Hack Learning was born from a single blog post and some follow-up conversation on social media. The blog post promised immediate improvement to teaching and learning if principals made a few simple changes.
The key to the success of the post was the idea that you could solve problems tomorrow — sans five-year plan. You see, most educators say there are very few fixes at all–fast or slow.
Almost every solution to any education problem is something that is sent to committee, then to senior administrators, before being relegated to some five-year plan, etched in a 20-page mission statement.
Roughly two years after that initial blog post, five Hack Learning Series books, and other Hack Learning content are providing one quick fix after another.
Are you skeptical? Need evidence?
It’s time to reframe your thinking and to change your attitude about problem-solving in education and in life. It’s time for right-now solutions. Here are three examples of solve-today-implement-tomorrow strategies that are sure to improve teaching and learning in your class, at your school, and at home.
1 — Teach Reflection
On the surface, this might appear to be an obvious strategy. Unfortunately, it’s one of the most overlooked, yet best, practices any classroom teacher can use. Consider the elements of a typical lesson:
- direct instruction
While teachers have many variations on this format, what is typically left out (mainly due to lack of time) is reflection and self-evaluation. The best way to overcome the issue of time is to plan daily reflection into your lesson.
How can this be done in a class period that might last 40 minutes? Give your students a space to write–a blog, a social network, or even a spiral notebook, and plan as little as five minutes at the end of class for process writing. Build these journal entries around questions like, What did I learn? Why is it important? What is unclear? How can I explain this in under a minute?
Experts like Thomas Guskey, Dylan William, Starr Sackstein, and Alfie Kohn have touted the impact of this kind of reflection and feedback for decades. When you consider the time invested–roughly five minutes–and the value of encouraging independent, self-evaluative learning, reflective writing must be a part of your daily routine.
2 — Connect to Like-Minded People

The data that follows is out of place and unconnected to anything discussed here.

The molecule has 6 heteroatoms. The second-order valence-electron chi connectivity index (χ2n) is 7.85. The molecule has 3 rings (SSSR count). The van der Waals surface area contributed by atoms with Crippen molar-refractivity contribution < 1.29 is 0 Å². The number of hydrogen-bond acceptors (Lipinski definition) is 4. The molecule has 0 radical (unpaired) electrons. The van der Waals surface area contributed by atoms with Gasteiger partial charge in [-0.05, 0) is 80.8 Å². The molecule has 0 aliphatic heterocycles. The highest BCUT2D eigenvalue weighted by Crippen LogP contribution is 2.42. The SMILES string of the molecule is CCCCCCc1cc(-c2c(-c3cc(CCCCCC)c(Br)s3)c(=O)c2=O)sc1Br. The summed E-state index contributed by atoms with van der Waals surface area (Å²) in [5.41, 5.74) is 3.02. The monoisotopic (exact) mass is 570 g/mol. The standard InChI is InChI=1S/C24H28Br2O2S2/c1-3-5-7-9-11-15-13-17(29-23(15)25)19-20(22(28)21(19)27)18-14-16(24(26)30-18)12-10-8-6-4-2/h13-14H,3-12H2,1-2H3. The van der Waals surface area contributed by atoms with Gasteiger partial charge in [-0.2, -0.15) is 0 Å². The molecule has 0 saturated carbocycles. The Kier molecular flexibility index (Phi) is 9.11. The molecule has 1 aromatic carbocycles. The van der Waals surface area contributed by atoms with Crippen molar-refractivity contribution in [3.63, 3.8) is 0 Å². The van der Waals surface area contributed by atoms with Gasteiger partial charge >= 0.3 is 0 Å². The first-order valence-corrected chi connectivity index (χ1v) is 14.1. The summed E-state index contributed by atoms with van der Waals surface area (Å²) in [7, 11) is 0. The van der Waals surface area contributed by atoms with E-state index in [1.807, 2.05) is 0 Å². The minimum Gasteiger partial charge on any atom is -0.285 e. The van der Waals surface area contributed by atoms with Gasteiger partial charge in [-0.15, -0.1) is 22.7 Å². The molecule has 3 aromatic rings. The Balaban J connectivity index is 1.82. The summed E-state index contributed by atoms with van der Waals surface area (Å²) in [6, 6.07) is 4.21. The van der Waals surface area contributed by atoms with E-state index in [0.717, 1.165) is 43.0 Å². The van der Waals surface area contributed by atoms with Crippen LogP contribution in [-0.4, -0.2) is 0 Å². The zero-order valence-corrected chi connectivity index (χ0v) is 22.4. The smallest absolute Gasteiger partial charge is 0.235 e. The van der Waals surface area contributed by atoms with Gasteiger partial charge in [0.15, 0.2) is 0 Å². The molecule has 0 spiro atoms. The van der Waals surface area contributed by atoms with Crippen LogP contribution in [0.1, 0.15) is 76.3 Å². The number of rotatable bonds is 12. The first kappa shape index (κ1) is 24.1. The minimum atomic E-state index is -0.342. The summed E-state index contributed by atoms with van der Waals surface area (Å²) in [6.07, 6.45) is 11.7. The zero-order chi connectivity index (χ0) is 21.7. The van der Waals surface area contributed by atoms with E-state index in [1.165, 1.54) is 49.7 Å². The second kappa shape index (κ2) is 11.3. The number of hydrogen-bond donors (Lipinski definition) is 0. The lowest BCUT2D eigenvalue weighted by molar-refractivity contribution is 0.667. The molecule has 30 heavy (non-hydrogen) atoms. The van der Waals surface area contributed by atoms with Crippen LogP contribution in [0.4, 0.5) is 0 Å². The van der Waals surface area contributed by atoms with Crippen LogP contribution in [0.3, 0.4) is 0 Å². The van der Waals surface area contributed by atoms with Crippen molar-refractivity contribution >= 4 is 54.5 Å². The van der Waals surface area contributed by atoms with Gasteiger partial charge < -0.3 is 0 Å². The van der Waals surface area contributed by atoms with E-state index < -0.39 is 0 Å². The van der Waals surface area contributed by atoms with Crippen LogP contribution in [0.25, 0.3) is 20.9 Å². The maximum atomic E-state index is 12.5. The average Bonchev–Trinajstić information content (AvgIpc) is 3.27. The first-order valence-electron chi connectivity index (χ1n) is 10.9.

This might sound a bit cliché, but every teacher needs at least one tribe–professionals that challenge your thinking every day. Creating and joining groups of like-minded educators on various social networks is growing in popularity. You can find teachers discussing all education topics on networks like Facebook, WordPress, Twitter, and LinkedIn.
One teacher told me he had learned more in six months, participating in an ongoing Voxer chat with 30 other teachers than he had in the prior 10 years of school-initiated professional development. In minutes, you can join a public group or page on Facebook like Talks with Teachers or follow a Twitter feed like #edtech. These places are rife with progressive-minded educators, who are friendly and eager to share hidden resources.
3 — Decompress
You are responsible for the safety of dozens, or even hundreds, of children. You face pressure from administrators, colleagues, and parents. There’s rarely enough time to complete all tasks, and you worry that you won’t be ready for tomorrow. Whoa, hold on a moment; slow down. For more than 15 years as a classroom teacher, I ran through 10-hour days like a bonfire was chasing me down the hallway. I ate lunch at my desk and rarely socialized. One day, a sage colleague strolled into my room and ordered me to the faculty lounge. “You have to get away from the chaos, or it’s going to kill you,” he said. “You have to decompress.” This advice may have saved my life.
For more than 15 years as a classroom teacher, I ran through 10-hour days like a bonfire was chasing me down the hallway. I ate lunch at my desk and rarely socialized. One day, a sage colleague strolled into my room and ordered me to the faculty lounge. “You have to get away from the chaos, or it’s going to kill you,” he said. “You have to decompress.” This advice may have saved my life.
Not long after that conversation, I began studying meditation and mindfulness. Not only did I start eating lunch with friends away from my classroom daily, I began practicing at least five minutes of relaxing meditation. When I learned to escape the rigors of daily teaching and to decompress, I felt better physically, mentally, and emotionally.
I stopped venting at students. I smiled more. Sometimes, I even laughed. So, take five minutes (no social media or texting), and close your eyes. Inhale deeply; exhale slowly. Do this tomorrow, and teaching and learning will improve immediately because you’ll be calmer, cooler, clear-minded, and better.
Do this tomorrow, and teaching and learning will improve immediately because you’ll be calmer, cooler, clear-minded, and better.
So, what’s your right-now solution for teaching and learning? Let us know in the comment section below and on Twitter at #HackLearning.
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